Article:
False Assumptions

This blog post is taken from my book Golden Nuggets, and it’s my version of a poem entitled “The Cookie Thief ,” by Valerie Cox.

It goes like this…

A woman was waiting at an airport one night,
several hours to go before boarding her flight.
She purchased a book in the airport shop,
bought a box of cookies; found a place to drop.

Engrossed in her book; she happened to see,
that the man sitting near her, as bold as could be,
Grabbed a cookie or two from the box in between;
what could she do without making a scene?

She munched on the cookies; kept an eye on the clock,
as the rude cookie thief diminished her stock.
She was quite irritated; the minutes ticked by;
she felt like punching the thief in the eye.

With each cookie she took; he took one too.
Only one cookie left, now what will he do?
With a smile on his face and a self-conscious laugh,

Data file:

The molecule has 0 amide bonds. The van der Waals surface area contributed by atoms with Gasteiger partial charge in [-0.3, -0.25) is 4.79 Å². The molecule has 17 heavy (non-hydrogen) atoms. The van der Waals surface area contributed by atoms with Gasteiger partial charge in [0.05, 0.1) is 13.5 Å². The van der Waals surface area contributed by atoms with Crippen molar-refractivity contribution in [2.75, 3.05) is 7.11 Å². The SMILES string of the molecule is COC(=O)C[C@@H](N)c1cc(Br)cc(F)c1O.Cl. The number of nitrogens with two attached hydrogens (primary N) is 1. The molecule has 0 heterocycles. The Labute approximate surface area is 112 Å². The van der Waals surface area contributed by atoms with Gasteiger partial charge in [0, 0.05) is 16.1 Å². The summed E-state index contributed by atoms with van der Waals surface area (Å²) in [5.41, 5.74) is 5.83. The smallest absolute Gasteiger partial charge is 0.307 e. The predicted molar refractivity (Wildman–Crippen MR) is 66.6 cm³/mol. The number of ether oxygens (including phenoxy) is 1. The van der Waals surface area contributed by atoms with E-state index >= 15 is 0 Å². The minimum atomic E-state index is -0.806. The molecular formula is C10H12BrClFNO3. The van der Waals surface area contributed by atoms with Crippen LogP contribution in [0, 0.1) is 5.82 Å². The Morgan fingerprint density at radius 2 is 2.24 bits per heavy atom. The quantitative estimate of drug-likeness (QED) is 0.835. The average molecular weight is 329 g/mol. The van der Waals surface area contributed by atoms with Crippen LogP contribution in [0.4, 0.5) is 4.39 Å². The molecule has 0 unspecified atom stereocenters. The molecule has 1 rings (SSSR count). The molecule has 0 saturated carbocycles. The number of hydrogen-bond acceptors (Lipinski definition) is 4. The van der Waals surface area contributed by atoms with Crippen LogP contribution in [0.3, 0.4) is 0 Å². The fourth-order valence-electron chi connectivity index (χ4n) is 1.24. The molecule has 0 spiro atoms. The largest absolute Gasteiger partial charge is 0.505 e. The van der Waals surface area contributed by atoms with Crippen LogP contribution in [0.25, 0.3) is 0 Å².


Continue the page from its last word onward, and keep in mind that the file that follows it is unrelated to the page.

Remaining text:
he took the last cookie and he broke it in half.

He offered her half as he ate the other,
she snatched it from him and she thought, “Oh brother,
This guy has some nerve and he’s also quite rude.
He didn’t say thanks; showed no gratitude!”

She had never known when she’d been so galled,
and she sighed with relief once her flight had been called.
She gathered her things took off for the gate,
refusing to look at the thieving ingrate.

She boarded the plane and sank in her seat,
then pulled out her book from the bag by her feet.
And there in the bag, oh, what a surprise;
was her box full of cookies right in front of her eyes.

“If my cookies are here,” she moaned in despair,
“Then the others were his; he was willing to share.”
Too late to say “Thanks,” she realized with grief,
that she was the ungrateful, the rude cookie thief.

Isn’t that a great little story?

We all make assumptions and this poem’s a good reminder to ask questions and don’t simply assume that things are the way you perceive them to be.

Whenever you’re tempted to judge others, keep in mind that you never have all of the facts.